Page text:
“We’ve been doing one of the largest fundraising efforts, acknowledging the responsibility we have here on Earth,” Isaacson said at a press briefing on Tuesday.
To Walkowicz, the heavy social media component of the selection process, while understandable from SpaceX’s perspective, could be problematic. “We’re all very much aware of the ways social media enhances existing biases, where people conform to gendered and racialized norms,” they say.
And while government astronauts aren’t the only space travelers anymore, tickets on today’s private space flights seem to be reserved for the wealthy, or for friends who are dependent on their generosity, Bimm says: “Space remains a very elite place; it’s just that the type of the elite person is changing.”
Still, although this spaceflight is often described as an “all-civilian” one, most of the participants aren’t so unlike astronauts who have gone through NASA’s traditional process. “Isaacman, Sembroski, and Proctor have all devoted decades of their lives to flight and space-related professional development and experience, so they haven’t exactly waltzed into this,” Kathryn Denning, an anthropologist and space ethics researcher at York University in Toronto, wrote in an email to WIRED.
Arcenaux has less experience than the others, but they’ve all been training for the mission since March. “It’s a very intense training program,” says Scott “Kidd” Poteet, who along with Ericson directs the Inspiration4 mission. “They’ve gone through hours upon hours of simulator training, including operations of the Dragon capsule. It included fighter jet training, including experiencing G-forces, and climbing Mount Rainier. It’s been a challenging environment and conditions, and they’ve done nothing but succeed.”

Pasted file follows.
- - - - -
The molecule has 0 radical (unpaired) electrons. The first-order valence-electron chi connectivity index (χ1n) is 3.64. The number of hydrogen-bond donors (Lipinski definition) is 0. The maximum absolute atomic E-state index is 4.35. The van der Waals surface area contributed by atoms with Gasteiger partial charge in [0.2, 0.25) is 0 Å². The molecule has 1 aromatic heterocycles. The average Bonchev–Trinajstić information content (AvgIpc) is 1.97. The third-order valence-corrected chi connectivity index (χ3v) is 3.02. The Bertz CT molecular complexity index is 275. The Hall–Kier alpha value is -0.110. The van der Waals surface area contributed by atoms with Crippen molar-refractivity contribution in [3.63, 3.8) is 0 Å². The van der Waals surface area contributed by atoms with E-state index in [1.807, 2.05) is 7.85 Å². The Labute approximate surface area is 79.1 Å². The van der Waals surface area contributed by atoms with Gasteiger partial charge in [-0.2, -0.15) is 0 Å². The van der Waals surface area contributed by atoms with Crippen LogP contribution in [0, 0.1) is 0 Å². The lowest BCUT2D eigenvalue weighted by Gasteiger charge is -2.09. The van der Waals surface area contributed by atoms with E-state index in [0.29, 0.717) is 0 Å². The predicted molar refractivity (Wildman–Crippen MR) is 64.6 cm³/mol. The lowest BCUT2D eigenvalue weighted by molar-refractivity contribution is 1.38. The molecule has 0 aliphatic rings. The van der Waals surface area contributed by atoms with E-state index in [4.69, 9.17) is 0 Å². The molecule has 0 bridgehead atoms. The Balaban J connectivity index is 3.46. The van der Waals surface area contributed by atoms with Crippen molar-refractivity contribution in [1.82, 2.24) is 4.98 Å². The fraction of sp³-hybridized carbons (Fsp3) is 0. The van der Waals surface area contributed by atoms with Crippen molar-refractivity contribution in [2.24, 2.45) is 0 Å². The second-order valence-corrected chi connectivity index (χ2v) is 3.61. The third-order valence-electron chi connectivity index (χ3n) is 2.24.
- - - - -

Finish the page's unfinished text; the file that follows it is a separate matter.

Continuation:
Arcenaux’s prosthesis no longer counts as the barrier it once might have been to spaceflight: This spring, the European Space Agency began recruiting, for the first time, astronauts with physical disabilities; some space experts note that prosthetics can be advantageous in zero-G.
For NASA, encouraging the burgeoning space industry has been part of the plan, especially since the shuttle program ended in 2011. NASA invested in commercial crew providers a decade ago—SpaceX and Boeing—anticipating that companies would be able to deliver astronauts to the space station and presumably launch others into space as well. In May 2020, SpaceX’s Crew Dragon carried two NASA astronauts to the ISS, and brought them home again, in a historic first for public-private missions.
Now in 2021, four different private orbital missions are scheduled over the next year or so, including ones by SpaceX and Axiom Space, the Houston-based space infrastructure company, to the space station. “This is why we’ve undertaken the commercial crew program, being able to expand access to space to others and to nurture the beginnings of a new industry,” says Alexander MacDonald, chief economist at NASA. “Now we’re hopefully entering a maturation phase of commercial human spaceflight.”
Benji Reed, SpaceX’s human spaceflight chief, sees this as the first stage of space travel becoming much more common. “The long-term vision is that spaceflight will become airline-like. Buy tickets and go,” he said at Tuesday’s press briefing. While Inspiration4’s passengers went through astronaut-like training, in the future, he said, “we’ll want to cut back on training while ensuring safety.”
During their time in orbit, the Inspiration4 crew will be released from gravity, and they’ll have the life-changing experience of viewing our own small world from far above. Unlike NASA astronauts, they’ll have their own personal goals and interests to pursue while in orbit. In the movie adaptation of Carl Sagan’s novel Contact, the protagonist, played by Jodie Foster, gazes at an alien world for the first time and says in awe: “They should have sent a poet.” Referring to Proctor, Mongo says: “Now they will.”
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